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EU Council adopts freedom of expression guidelines, implications for foreign relations

The Council of the European Union has adopted the EU Guidelines on Freedom of Expression online and offline, adding to the EU’s Human Rights Guidelines.

The EU hailed the development as a reaffirmation of “the pivotal role that freedom of opinion and expression play in a democratic society”. The general aim of the Guidelines, says Brussels, “is to address unjustified restrictions on freedom of expression, promote media freedom and provide valuable guidance to EU officials and staff across the globe.”

“Through these Guidelines”, the Council press release states, the EU “stresses that the right to freedom of opinion and expression is a universal right and applies to all persons equally. States must ensure that their legal systems provide adequate and effective guarantees of freedom of opinion and expression to all and can be properly enforced.”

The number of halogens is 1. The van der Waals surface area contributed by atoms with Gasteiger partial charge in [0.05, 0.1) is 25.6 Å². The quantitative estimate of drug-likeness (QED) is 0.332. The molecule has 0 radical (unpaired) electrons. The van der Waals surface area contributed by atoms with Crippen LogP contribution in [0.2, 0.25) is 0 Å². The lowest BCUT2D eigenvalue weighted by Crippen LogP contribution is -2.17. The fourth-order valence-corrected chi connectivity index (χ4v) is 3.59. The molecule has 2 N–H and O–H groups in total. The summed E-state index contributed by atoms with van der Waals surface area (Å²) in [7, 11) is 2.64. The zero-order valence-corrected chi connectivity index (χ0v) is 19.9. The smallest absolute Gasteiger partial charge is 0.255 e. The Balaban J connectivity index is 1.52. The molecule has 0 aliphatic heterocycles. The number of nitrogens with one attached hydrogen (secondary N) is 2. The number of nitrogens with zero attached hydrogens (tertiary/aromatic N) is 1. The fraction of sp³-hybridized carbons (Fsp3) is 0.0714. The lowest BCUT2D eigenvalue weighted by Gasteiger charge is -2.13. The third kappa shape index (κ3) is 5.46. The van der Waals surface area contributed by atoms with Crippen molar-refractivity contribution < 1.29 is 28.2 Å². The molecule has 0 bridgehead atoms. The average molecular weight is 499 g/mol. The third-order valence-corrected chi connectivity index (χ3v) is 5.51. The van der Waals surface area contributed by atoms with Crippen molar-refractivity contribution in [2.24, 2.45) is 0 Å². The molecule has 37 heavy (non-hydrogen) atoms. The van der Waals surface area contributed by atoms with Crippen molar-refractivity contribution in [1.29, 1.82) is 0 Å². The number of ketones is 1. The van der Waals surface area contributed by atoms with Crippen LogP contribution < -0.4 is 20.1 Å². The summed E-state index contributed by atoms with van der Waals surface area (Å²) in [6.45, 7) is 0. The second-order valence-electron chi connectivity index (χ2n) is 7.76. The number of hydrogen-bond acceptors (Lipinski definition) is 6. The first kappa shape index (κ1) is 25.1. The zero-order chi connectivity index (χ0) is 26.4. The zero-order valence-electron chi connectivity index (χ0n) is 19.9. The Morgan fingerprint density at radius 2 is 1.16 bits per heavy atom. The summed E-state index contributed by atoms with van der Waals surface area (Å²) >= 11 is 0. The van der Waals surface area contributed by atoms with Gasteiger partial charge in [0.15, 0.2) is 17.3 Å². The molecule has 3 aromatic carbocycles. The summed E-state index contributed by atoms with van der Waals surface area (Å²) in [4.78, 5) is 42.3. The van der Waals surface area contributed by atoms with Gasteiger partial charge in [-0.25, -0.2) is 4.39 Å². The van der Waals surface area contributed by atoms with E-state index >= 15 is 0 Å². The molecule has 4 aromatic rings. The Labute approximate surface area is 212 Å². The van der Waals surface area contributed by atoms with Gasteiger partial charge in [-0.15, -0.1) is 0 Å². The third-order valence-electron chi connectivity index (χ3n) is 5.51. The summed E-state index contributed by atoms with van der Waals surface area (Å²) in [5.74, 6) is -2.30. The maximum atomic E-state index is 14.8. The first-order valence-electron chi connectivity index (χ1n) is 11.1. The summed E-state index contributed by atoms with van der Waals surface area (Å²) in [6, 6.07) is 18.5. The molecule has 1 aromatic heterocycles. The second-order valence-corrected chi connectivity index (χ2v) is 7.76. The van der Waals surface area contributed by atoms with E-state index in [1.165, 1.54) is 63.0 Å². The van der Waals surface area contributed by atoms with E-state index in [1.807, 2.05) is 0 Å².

Significantly, the Guidelines also protect freedom of expression on the internet, affirming that “human rights which exist offline must also be protected online, in particular the right to freedom of opinion and expression.”

The Council has also vowed that, in pursuit of these aims, “the EU will make full use of the tools available, such as traditional diplomatic tools (political dialogues, high level visits, public statements and demarches), but also good and effective use of financial instruments available, public diplomacy in multilateral fora and continuous cooperation with regional organisations, such as the Council of Europe and OSCE. “

News of the EU Council decision comes as criticism mounts over the body’s response to restrictions on freedom of speech in post-coup Egypt. Dr. Daud Abdullah, writing recently in Middle East Monitor, described the EU as complicit in the abuses of Cairo’s “populist dictatorship”, as the body looks to send officials to monitor the military-run elections.

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